Overwhelmed and Understaffed

Dear Management Doctor:

One of the leadership questions I think we all face is, how to motivate our employees in an environment where demands on their time chronically overwhelm the resources we can throw at the problem. My team is feeling overwhelmed by our responsibilities and chronically understaffed. Like most, getting more resources to do the work is not going to happen. We broke even in the last budget, which was a huge achievement given our current fiscal realities. What are some good ways to help maintain morale in this environment?

Here is what I have done so far:

  1. Emphasized that I do not expect that they work more hours uncompensated (they are exempt employees).
  2. Emphasize that I want them to set priorities within their work areas.
Are these responses helpful in your opinion? Anything else I can do?


Chronically Overwhelmed

Dear Overwhelmed,

I hear this same story from planners throughout the country. Management does have the responsibility to address these issues in an aggressive way.

I generally agree with your two ideas so far. However, setting of priorities for the department must be a joint responsibility of management and the employees. There are a number of other things you should address including:

  1. Any planner worth their salt can dream up more projects than they can ever get funded. As you have recognized, this means setting priorities. But it is not enough to set internal priorities. You should have an annual work program that matches your budget and is approved by the elected officials. Build in some slop in this work program so you can still be responsive to elected official requests throughout the year.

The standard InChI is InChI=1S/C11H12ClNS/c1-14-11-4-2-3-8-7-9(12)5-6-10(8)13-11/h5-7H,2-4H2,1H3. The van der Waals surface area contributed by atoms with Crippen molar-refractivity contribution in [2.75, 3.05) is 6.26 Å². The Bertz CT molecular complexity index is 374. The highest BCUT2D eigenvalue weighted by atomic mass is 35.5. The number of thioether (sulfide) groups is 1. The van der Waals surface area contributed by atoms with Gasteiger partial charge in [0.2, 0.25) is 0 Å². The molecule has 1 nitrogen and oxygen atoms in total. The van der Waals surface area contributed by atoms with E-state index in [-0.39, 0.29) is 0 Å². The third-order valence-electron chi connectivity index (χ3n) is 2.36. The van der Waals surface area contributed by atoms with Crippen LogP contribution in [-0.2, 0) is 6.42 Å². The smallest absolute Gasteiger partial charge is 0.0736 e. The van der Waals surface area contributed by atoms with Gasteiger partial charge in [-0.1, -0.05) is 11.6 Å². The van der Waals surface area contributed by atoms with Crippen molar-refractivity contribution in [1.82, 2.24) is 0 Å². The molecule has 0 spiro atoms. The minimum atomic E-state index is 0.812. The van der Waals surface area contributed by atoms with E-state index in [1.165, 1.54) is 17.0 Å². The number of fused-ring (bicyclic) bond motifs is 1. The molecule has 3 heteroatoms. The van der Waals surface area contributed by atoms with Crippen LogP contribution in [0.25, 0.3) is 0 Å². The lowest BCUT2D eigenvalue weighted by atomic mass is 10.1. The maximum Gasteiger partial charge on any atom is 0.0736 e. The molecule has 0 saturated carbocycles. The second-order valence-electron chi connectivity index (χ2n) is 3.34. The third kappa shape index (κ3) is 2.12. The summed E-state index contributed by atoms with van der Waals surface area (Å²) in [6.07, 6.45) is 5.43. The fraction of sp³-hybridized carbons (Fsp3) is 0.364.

2. Carefully calculate the amount of staff needed to handle your applications. Use this documentation to convince the policy makers that you need more staff. In order to get more staff, raise your fees. Developers will gladly pay higher fees for good service.
  3. Give staff more control over their work and further empower them. Motivation studies show that this can be the most powerful motivation tool you have.
  4. Re-examine if you are truly producing value for the community. Communities always have money to spend. Services must be set at a cost that the communities feel is of value.
  5. Stop doing something. Many planning initiatives simply do not provide the bang for the buck.

Let me know if these work,

The Management Doctor

Reader Responses

I couldn't agree more with Carol's observations!!

Mike Harper
Washoe, NV

Your suggestions for the overwhelmed staff were helpful and will work, to a point. In my experience, the critical difference between busy and overwhelmed is often a function of the management style of the City Manager.

When I worked as a Planning Director in California, my city manager assigned new projects weekly based on Council requests. The majority of these were given to the Planning Department with very tight deadlines. The manager was aware of the scope of our adopted work program. He just didn't care. His style of working with Council did not allow him to edit or even attempt to manage the flow of the inquiries. And he liked to prove to Council that he could do all of this within the confines of the existing staff resources. I met with him weekly to review our current "hot projects" list and to agree on priorities. He would simply forget those agreements by the next day. The manager worked 70 hours a week, and thought that was reasonable for senior professional staff. When I wasn't in the office first thing on Saturday mornings, he would page me and tell me to get to work. He took pride, he said, in causing stress. And these kinds of research/special projects were not chargeable to developers as fees.

I'm working somewhere else now with a manager who is better able to manage. And my former manager? He had to retire because of heart problems, no doubt exacerbated by all that stress!

I think that Chronically Overwhelmed is discussing a growing phenomenom in local government — representation without taxation — citizen expectations for a very high level of service coupled with an unwillingness to pay for same.

Carol D. Barrett, FAICP
City of San Marcos, TX

Thank you for the excellent timely planning issues and comments. I route them to the rest of the staff in hopes that, someday, it might light a fire. I've encouraged management and staff to attend your excellent management course, but have had no luck so far. Many thanks and keep up the great work.

Parker Plitz

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